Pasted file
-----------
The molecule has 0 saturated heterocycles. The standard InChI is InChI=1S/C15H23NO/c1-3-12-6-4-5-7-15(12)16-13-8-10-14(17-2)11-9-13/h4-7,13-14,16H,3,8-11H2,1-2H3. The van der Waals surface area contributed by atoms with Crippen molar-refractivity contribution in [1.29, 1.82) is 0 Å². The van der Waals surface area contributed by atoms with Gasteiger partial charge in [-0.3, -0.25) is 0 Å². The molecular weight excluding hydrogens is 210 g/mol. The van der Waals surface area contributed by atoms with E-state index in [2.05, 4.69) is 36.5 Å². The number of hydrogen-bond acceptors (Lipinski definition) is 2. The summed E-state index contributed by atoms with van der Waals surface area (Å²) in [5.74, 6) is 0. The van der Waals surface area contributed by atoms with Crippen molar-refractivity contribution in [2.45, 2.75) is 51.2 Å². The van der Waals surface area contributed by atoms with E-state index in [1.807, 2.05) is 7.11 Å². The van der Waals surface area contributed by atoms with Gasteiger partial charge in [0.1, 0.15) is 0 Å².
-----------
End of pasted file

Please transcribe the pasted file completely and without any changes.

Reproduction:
The molecule has 0 saturated heterocycles. The standard InChI is InChI=1S/C15H23NO/c1-3-12-6-4-5-7-15(12)16-13-8-10-14(17-2)11-9-13/h4-7,13-14,16H,3,8-11H2,1-2H3. The van der Waals surface area contributed by atoms with Crippen molar-refractivity contribution in [1.29, 1.82) is 0 Å². The van der Waals surface area contributed by atoms with Gasteiger partial charge in [-0.3, -0.25) is 0 Å². The molecular weight excluding hydrogens is 210 g/mol. The van der Waals surface area contributed by atoms with E-state index in [2.05, 4.69) is 36.5 Å². The number of hydrogen-bond acceptors (Lipinski definition) is 2. The summed E-state index contributed by atoms with van der Waals surface area (Å²) in [5.74, 6) is 0. The van der Waals surface area contributed by atoms with Crippen molar-refractivity contribution in [2.45, 2.75) is 51.2 Å². The van der Waals surface area contributed by atoms with E-state index in [1.807, 2.05) is 7.11 Å². The van der Waals surface area contributed by atoms with Gasteiger partial charge in [0.1, 0.15) is 0 Å².